Tuesday, September 1, 2020

Pride celebration in Odessa is attacked by neo-Nazis and needs police protection

Odessa Pride organisers said that peaceful Pride event on Sunday afternoon had only been underway for ten minutes were set upon by the neo-Nazi thugs, who were bearing the banners of a ‘Traditions and Order’ far-right nationalist group, in Ukraine.

Pride organisers say that despite assurances from police that they would ensure the event was protected, officers did not react fast enough to the attack, with LGBT activists abused and attacked with pepper spray before police eventually sought to break up the conflict, forming a barrier surrounding the small pro-LGBT group.

The Pride organisers note that the event has gone off without violence for six years in a row, adding: “Those who attacked demonstrators should be punished for physical and psychological violence against citizens of Ukraine. Odessa police should be punished for standing idle during a crime.”

Police said that 12 people were arrested for petty hooliganism and disobeying the instructions of a police officer, while three minors “were handed over to their parents”. Two officers were hospitalised with injuries after the clash, the police department adds.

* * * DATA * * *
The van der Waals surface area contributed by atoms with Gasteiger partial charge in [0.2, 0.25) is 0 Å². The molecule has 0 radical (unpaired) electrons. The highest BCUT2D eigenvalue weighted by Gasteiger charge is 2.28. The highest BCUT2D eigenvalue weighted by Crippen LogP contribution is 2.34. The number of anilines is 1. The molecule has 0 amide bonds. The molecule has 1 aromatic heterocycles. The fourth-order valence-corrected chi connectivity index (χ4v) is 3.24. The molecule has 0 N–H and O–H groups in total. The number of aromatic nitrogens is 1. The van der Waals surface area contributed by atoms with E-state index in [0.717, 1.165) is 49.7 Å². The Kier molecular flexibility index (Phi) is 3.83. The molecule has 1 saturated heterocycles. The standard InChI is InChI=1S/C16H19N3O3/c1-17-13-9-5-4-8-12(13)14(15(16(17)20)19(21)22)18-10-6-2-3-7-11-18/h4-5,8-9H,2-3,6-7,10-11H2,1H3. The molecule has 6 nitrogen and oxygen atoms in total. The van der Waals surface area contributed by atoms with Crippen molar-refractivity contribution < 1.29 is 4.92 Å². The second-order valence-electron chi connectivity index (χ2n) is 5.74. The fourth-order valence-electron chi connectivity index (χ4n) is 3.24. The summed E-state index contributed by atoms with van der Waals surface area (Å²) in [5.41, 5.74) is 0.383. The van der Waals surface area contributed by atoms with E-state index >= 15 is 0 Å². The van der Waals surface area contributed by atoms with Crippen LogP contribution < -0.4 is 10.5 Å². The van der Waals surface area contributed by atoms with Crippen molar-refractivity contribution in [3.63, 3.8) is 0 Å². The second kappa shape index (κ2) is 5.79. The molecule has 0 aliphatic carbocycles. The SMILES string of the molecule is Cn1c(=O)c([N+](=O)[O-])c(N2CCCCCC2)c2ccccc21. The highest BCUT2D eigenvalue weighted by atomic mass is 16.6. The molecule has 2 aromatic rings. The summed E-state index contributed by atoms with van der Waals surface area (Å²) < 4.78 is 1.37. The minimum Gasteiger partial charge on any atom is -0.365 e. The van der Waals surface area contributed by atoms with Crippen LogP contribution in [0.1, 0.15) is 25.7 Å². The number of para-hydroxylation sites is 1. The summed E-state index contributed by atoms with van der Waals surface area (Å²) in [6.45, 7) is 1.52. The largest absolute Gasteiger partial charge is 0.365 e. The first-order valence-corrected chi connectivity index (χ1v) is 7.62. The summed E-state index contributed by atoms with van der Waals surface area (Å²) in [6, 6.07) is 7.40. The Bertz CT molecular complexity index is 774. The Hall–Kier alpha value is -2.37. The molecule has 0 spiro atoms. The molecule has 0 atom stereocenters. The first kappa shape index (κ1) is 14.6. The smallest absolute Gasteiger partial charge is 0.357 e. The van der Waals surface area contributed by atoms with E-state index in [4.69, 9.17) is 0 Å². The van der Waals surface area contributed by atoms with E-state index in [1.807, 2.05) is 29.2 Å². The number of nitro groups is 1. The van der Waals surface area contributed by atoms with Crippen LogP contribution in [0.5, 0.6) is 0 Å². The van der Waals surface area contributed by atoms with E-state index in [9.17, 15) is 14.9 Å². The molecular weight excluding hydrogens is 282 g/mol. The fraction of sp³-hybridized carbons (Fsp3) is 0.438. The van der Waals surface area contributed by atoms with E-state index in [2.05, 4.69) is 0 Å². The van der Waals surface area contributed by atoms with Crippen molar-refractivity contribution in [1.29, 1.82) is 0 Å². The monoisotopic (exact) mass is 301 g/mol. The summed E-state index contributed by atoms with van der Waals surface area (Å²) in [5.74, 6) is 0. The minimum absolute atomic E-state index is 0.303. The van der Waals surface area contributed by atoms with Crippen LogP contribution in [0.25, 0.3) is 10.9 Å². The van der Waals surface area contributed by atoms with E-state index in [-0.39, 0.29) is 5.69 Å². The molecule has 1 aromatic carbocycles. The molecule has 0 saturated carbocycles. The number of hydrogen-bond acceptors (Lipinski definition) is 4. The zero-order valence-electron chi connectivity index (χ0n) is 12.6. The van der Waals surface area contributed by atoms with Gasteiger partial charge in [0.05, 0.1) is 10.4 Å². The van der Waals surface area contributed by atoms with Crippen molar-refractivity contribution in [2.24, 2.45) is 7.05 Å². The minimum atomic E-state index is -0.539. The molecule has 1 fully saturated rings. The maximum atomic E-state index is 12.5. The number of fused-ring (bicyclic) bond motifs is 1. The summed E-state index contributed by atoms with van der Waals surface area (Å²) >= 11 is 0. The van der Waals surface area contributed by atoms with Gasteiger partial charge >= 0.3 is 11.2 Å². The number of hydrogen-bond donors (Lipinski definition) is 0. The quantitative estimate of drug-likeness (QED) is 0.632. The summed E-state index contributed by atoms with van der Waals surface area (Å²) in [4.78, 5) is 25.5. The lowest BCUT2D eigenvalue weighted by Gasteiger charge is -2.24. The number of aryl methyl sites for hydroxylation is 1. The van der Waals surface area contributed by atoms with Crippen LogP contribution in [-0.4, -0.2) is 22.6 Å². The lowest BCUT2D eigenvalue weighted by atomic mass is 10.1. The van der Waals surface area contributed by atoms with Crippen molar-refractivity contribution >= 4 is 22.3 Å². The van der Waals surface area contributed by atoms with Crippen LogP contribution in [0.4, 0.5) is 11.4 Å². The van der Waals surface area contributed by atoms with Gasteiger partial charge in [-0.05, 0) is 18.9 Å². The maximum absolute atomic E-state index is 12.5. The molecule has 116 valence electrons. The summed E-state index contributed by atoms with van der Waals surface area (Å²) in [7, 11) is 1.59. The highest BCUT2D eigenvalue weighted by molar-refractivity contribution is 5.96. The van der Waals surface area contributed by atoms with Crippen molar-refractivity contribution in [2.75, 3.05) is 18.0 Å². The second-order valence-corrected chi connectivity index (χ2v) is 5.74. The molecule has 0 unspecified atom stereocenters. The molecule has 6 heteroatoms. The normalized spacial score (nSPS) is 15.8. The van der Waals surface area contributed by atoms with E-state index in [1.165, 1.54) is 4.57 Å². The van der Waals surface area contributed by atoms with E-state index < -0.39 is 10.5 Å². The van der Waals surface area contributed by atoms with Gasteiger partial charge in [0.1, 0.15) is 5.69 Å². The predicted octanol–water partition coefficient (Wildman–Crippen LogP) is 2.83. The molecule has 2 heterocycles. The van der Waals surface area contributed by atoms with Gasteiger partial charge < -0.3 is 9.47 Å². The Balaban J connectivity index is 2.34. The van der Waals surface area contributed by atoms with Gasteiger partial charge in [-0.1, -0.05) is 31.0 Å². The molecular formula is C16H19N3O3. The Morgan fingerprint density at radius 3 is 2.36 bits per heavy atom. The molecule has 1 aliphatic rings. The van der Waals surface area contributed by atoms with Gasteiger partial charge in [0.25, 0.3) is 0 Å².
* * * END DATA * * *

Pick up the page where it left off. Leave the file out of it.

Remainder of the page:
LGBT people have few legal rights in Ukraine. The country has passed some basic gender recognition laws and discrimination protections as it seeks to align with EU law, but there is no recognition for same-sex relationships, and gay couples are banned from getting married or adopting children.

Watch the video below:


  1. The city of Odessa is at least half native Russian speaking, with a large percent of the population very pro-Putin and wanting to reunited with Russia. I am guessing here that the severe homophobia of the far right nationalists is similar to that you might see in a Russian city at a similar type of event. Other parts of the Ukraine, in areas that are more Western facing in outlook --- and hope to join the EU one day, have had successful Pride events, such as the 2019 Pride event in the capital city of Kiev, where over 8,000 people turned out.